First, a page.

SL strategy to leverage opportunities in Japan’s stimulus package to move manufacturing out of China

Friday, 22 May 2020 00:18 -     - {{hitsCtrl.values.hits}}

To maintain their US market share and profitability top Japanese companies are orchestrating shifts in production away from China seeking to sidestep US tariffs 

Over 30% of Japanese companies have their overseas affiliate production bases located in China (Ministry of Economy, Trade and Industry – Survey on Overseas Business Activities).

These companies were facing two major challenges due to gradual escalation of labour and infrastructure costs in China and introduction of higher tariffs for the Chinese made products by US administration during 2019.

Japanese manufacturers have been seeking lower labour costs and supply-chain diversification by moving some output out of China during past few years as wages rose and infrastructure in countries like Vietnam and Bangladesh improved. Still, China was able to retain most of the Japanese companies to maintain most important production hub in China until US announced escalation of tariffs in 2019.

Impact of the United States tariff increase

To maintain their US market share and profitability top Japanese companies are orchestrating shifts in production away from China seeking to sidestep US tariffs. As of now some of the major Japanese affiliates have already decided to transfer their production out of China. Sony Corp., Ricoh Co., Asics Corp, Sharp Corp, Nintendo and Kyocera taking the lead. Nike and Adidas and Puma are also taking steps to move production out of China.

Uniqlo, Levi’s, Crocs, Calvin Klein and Tommy Hilfiger are some of the brands that have moved their orders, from manufacturing bases in China.

COVID-19 impact

With the emergence of COVID-19, with the disruption of supply chains between the major trading partners, Japanese Prime Minister announced a record economic stimulus package of $2.2 billion to help its manufacturers shift production out of China. 

The Japanese Government’s panel on future investment recently agreed on the need for manufacturing of high-added value products to be shifted back to Japan, and for production of other goods to be diversified across South-East Asia.

Approximately $2 billion will be allocated to help companies move production back into Japan, and the remaining $200 million to help companies move production to other countries in South East Asia.

Therefore it is evident that a large number of remaining mid and small sized Japanese companies continuing in China may now want to move out production from China due to the following reasons:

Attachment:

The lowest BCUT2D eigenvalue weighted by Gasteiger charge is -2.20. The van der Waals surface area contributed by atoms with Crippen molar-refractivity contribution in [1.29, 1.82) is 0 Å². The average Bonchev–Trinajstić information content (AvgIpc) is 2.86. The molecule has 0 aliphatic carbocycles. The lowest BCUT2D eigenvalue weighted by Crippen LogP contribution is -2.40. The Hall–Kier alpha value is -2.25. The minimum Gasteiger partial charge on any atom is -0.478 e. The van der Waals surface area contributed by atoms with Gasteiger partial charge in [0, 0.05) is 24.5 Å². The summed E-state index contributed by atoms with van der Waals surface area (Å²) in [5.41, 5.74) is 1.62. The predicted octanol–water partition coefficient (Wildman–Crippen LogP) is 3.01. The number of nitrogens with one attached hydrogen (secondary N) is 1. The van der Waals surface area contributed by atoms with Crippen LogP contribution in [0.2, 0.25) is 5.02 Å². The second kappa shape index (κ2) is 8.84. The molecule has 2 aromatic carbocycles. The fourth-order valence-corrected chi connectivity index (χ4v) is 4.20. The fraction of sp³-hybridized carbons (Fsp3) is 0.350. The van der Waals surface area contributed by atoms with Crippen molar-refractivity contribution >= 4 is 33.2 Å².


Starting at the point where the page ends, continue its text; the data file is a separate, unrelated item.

• Increasing labour and infrastructure costs 
  • Not to be hampered by the escalation of US tariffs and to ensure their supplies to US market 
  • COVID-19 supply chain destructions
  • Major manufactures shifting to Japan may not want to risk supply chains of components manufactured in China, once they shift themselves out of China


This turn of events will open new opportunities to South Asian countries as well and this is an instance Sri Lanka too is in a position to invite Japanese FDIs to Sri Lanka. With well-known success stories of Noritake and Colombo Dockyard it is the time now to fast track the steps as other South Asian countries such as India and Bangladesh are already at the forefront. Even though majority of these companies moving out will look at India as an alternate production destination there are two distinct disadvantages that might come up when focusing on India.

a. Japanese manufacturers will not want to believe in a concept of another China in India.

b. End products are needed back in Japan to fill in the supply chain gaps in Japan rather than manufacturers looking for markets in India domestic market. 

Therefore, as a part of a business development strategy we wish to investigate capabilities of interested Sri Lankan enterprises and to identify the ones that may be of interest to Japanese Companies whose affiliates are considering moving out from China. 

It is our intention to identify Sri Lankan facilities that will fall within the following three broad categories:

1. Those who are currently in export trade with installed capacities, having room for expansion and are able to embrace new Japanese technology and Japanese standards in production

2. Companies established in manufacturing and supplying high quality products for the local market using local raw materials who wish to move onto the next generation of production aiming at larger markets such as India 

3. Companies willing to accept Japanese know-how and are capable of producing products to Japanese market, raw material components to large volume of Japanese companies who will be returning to Japan 

It is noteworthy to mention that many Japanese companies believe in training and development of skills that will fit into their production needs.

The following sectors are considered important:

Manufacturing: Food, semi-conductors, automotive electronic and harnessing items, ceramic products, steel products and metal products, motor spare parts, medical devices, personal protective equipment, elder care equipment (elders’ handing equipment, mobile toilets, etc.).

Non-manufacturing: Agriculture, fisheries, ICT and miscellaneous non-manufacturing industries.

[The writer is attached to Strategic Management Alliance (SMA). SMA is a business development consultancy successfully promoting trade and investments between Japan and Sri Lanka.]

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